If the dogs were sociable, the surviving dogs may search, cry out or even pine. If they were unsociable or indifferent to each other, the survivors might simply rearrange themselves into a new hierarchy, dividing up their former companion's territory between them. Sometimes the surviving dog(s) blossom if they were previously bottom of the pecking order.
Should I show my other dogs the body?
If there is no danger of infection then this is a personal choice. Some owners say that the surviving dogs do not search for a companion, having seen the body. Others say that veterinary smells on the body disturbed their other dogs. They may sniff around the body, lick him and maybe try to wake him up before concluding that their friend has gone. We cannot know what dogs understand about death, but they probably have some awareness that a dead animal does not return to life. If there is no danger of infection and you believe that it will help your other dogs come to terms with the loss of a companion, then by all means allow them to see and smell the body.
How soon should I get another dog?
If your dog was put to sleep as the result of an infectious illness, then your vet may advise you to let a period of time elapse before getting another dog. This is to reduce the risk of infection remaining in your home.
Apart from this, it is a personal decision. Some people cannot live without K-9 companionship and get another dog almost immediately, sometimes within hours. Others would consider this to be indecent haste. Many owners need a period of time to come to terms with the loss of a pet; how long this takes varies from person to person. Some feel that getting another dog too quickly would be disrespectful to their former companion. A few owners take on another dog before their pet goes into terminal decline; this is only possible if the dog is sociable and there is no risk of infection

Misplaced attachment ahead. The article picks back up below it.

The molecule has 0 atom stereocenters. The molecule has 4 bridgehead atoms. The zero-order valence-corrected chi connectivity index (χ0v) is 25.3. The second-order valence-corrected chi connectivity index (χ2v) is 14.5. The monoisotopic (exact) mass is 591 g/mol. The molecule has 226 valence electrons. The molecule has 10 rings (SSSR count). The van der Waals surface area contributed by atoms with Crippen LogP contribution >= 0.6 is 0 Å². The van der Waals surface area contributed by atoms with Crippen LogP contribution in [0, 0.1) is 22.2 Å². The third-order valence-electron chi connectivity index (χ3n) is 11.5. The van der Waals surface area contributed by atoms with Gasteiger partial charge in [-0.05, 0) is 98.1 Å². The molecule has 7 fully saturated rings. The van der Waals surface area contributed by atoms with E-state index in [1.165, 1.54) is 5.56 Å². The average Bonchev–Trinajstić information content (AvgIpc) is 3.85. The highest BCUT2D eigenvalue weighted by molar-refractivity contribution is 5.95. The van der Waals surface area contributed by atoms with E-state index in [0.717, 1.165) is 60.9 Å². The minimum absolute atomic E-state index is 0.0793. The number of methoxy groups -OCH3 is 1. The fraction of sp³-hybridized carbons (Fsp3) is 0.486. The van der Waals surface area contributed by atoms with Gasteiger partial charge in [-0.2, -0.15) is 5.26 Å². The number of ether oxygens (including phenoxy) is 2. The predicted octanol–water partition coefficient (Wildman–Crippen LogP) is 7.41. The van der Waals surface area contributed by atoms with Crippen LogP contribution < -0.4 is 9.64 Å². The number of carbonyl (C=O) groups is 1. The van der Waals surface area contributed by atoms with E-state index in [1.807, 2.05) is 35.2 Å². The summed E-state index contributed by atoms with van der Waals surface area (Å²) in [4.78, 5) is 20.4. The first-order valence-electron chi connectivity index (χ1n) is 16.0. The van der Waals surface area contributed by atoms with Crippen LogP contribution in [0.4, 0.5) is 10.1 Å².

Important: Do not get a new dog if you are emotionally upset. Your new dog will not know you just lost a friend, will not know you are mourning; it will simply read your emotions as weakness, and it will instinctually feel the need to be YOUR pack leader. If you do not feel mentally strong, do not bring another dog into the house until you do.
Remember that the new dog will not replace the one you have lost. He will commemorate your previous dog, but will have a personality all his own. If you try to replace your dog with an exact duplicate, you are likely to be disappointed as all dogs are individuals.
Coping with Pet Bereavement
All dogs die, whether from old age, accident, illness or euthanasia. Dogs have a shorter lifespan than humans, although most owners would like to think their dog is immortal, especially if he is hale and hearty in his late teens or beyond.
The death of a well-loved pet is on a par with the death of a human family member, despite what thoughtless people may say. Grief and anger are natural reactions to the death of an animal companion. Most people need time to come to terms with the loss of a close animal friend. Many seek consolation in remembering the joy that their dog brought them. Others find it harder to come to terms with pet bereavement especially if the dog had been rescued, nursed through illness or was their main companion.